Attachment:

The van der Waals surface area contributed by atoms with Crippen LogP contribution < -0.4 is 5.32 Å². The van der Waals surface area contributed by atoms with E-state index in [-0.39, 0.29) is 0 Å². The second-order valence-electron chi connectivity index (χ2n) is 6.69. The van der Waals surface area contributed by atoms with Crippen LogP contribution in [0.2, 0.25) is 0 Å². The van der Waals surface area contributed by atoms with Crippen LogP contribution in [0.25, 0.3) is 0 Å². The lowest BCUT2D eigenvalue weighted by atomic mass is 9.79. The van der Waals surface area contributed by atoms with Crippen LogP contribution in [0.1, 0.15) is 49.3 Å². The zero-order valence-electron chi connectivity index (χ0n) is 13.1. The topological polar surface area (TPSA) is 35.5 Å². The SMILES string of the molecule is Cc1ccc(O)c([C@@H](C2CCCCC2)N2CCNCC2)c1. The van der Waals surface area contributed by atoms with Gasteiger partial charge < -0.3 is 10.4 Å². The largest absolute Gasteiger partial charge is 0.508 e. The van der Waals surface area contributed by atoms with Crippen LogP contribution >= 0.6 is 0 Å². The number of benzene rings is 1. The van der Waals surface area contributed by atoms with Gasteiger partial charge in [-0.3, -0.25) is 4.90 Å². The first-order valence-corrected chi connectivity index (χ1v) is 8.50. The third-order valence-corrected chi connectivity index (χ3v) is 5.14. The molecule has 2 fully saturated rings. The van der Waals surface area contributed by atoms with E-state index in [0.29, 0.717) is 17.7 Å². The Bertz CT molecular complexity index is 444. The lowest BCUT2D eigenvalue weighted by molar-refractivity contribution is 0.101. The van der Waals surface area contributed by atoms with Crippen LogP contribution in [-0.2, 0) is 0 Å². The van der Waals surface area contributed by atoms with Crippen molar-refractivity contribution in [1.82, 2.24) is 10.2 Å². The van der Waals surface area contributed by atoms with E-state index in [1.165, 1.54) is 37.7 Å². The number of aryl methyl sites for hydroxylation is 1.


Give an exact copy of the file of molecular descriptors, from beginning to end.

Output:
The van der Waals surface area contributed by atoms with Crippen LogP contribution < -0.4 is 5.32 Å². The van der Waals surface area contributed by atoms with E-state index in [-0.39, 0.29) is 0 Å². The second-order valence-electron chi connectivity index (χ2n) is 6.69. The van der Waals surface area contributed by atoms with Crippen LogP contribution in [0.2, 0.25) is 0 Å². The van der Waals surface area contributed by atoms with Crippen LogP contribution in [0.25, 0.3) is 0 Å². The lowest BCUT2D eigenvalue weighted by atomic mass is 9.79. The van der Waals surface area contributed by atoms with Crippen LogP contribution in [0.1, 0.15) is 49.3 Å². The zero-order valence-electron chi connectivity index (χ0n) is 13.1. The topological polar surface area (TPSA) is 35.5 Å². The SMILES string of the molecule is Cc1ccc(O)c([C@@H](C2CCCCC2)N2CCNCC2)c1. The van der Waals surface area contributed by atoms with Gasteiger partial charge < -0.3 is 10.4 Å². The largest absolute Gasteiger partial charge is 0.508 e. The van der Waals surface area contributed by atoms with Crippen LogP contribution >= 0.6 is 0 Å². The number of benzene rings is 1. The van der Waals surface area contributed by atoms with Gasteiger partial charge in [-0.3, -0.25) is 4.90 Å². The first-order valence-corrected chi connectivity index (χ1v) is 8.50. The third-order valence-corrected chi connectivity index (χ3v) is 5.14. The molecule has 2 fully saturated rings. The van der Waals surface area contributed by atoms with E-state index in [0.29, 0.717) is 17.7 Å². The Bertz CT molecular complexity index is 444. The lowest BCUT2D eigenvalue weighted by molar-refractivity contribution is 0.101. The van der Waals surface area contributed by atoms with Crippen LogP contribution in [-0.2, 0) is 0 Å². The van der Waals surface area contributed by atoms with Crippen molar-refractivity contribution in [1.82, 2.24) is 10.2 Å². The van der Waals surface area contributed by atoms with E-state index in [1.165, 1.54) is 37.7 Å². The number of aryl methyl sites for hydroxylation is 1.